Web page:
Code of conduct for trademark licensees

The UC Code of Conduct (pdf) provides guidance to companies granted permission to use the university’s name and other trademarks in how workers throughout the supply chain should be treated. The UC Code aligns with the university’s mission of teaching, research and public service. Trademark licensees are required to agree to the UC Code as a condition of the licensing agreement between the licensee and university. A breach of the UC Code may jeopardize the status of the license agreement. The university’s expectations of trademark licensees includes:

Specifically, the code ensures minimally acceptable standards for:

  • Workplace environment: Establish and commit to clear standards
  • Staff training: Identify and train appropriate/qualified staff
  • Committed suppliers: Share commitment to workplace standards with suppliers and workers in the supply chain
  • Grievance mechanisms and confidential channel for workers: Ensure access to grievance procedures and confidential reporting channels
  • Internal monitoring: Conduct workplace standards compliance monitoring
  • Management of compliance information: Collect, manage, and analyze workplace standards compliance information
  • External verification: Allow for independent and credible third party verification and fulfillment of UC, FLA and/or other programmatic requirements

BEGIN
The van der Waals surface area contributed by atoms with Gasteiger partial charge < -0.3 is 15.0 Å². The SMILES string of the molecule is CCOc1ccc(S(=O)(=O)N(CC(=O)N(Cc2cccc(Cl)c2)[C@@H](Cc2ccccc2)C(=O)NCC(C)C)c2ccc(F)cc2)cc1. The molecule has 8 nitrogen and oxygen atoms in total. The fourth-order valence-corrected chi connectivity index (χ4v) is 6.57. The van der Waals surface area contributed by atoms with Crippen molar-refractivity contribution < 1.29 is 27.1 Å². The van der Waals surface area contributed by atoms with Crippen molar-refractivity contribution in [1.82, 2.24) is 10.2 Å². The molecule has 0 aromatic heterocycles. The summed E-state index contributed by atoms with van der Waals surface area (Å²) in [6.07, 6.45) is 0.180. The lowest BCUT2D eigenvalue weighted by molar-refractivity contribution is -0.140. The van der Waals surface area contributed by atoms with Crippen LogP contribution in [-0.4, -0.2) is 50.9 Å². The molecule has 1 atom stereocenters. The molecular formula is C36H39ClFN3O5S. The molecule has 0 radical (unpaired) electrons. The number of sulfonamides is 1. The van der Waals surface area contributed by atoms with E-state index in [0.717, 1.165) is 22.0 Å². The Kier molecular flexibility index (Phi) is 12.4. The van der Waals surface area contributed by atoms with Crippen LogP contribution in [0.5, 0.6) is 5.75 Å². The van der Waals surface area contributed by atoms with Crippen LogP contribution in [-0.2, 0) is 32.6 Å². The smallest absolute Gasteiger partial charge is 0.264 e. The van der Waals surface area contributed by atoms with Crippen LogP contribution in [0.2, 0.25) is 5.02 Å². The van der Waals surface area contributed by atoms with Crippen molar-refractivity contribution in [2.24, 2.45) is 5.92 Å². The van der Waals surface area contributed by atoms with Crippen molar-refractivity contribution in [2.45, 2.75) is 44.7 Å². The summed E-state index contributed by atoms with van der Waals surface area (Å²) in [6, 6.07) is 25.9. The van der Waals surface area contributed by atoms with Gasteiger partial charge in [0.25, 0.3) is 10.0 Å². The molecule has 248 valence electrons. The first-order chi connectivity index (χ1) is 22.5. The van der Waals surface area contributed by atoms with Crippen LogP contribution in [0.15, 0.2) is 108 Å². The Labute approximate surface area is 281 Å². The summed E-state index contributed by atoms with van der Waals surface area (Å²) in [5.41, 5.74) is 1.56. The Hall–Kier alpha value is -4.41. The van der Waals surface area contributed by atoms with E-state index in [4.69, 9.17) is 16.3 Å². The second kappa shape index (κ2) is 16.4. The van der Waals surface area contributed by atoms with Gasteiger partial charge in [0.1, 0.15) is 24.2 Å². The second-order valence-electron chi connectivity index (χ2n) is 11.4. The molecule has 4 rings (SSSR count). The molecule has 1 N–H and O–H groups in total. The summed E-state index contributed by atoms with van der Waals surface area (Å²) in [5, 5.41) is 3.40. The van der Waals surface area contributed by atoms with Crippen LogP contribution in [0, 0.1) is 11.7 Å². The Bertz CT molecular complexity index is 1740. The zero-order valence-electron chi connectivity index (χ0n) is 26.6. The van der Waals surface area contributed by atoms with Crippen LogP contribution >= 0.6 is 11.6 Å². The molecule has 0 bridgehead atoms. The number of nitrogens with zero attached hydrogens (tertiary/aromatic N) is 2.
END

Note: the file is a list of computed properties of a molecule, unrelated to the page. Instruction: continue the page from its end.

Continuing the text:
The UC Code of Conduct for Trademark Licensees Committee is transitioning to a Steering Committee model with broader representation and oversight. Under the new model, the steering committee will be composed of:

  • One undergraduate student representative (nominated by the University of California Student Association)
  • One graduate student representative (nominated by the University of California Student Association)
  • Two faculty members nominated by the Academic Senate
  • Administrative representatives (Licensing Directors) from all 10 UC Campuses and UCOP

Governing membership

UC is a member of:

  • Fair Labor Association, which is managed by a tripartite board made up of colleges/universities, civil society organizations and brands. The FLA “has helped improve the lives of millions of workers around the world. As a collaborative effort of socially responsible companies, colleges and universities, and civil society organizations, FLA creates lasting solutions to abusive labor practices by offering tools and resources to companies, delivering training to factory workers and management, conducting due diligence through independent assessments, and advocating for greater accountability and transparency from companies, manufacturers, factories and others involved in global supply chains.”
  • The Worker Rights Consortium, “is an independent labor rights monitoring organization, conducting investigations of working conditions in factories around the globe.” Their board is composed of representatives from United Students Against Sweatshops (USAS), labor rights experts, and colleges/universities. It is their purpose “to combat sweatshops and protect the rights of workers who make apparel and other products. The WRC conducts independent, in-depth investigations; issues public reports on factories producing for major brands; and aids workers at these factories in their efforts to end labor abuses and defend their workplace rights.”

UC is a member of both organizations as compliance is monitored and enforced in different, yet complementary, ways.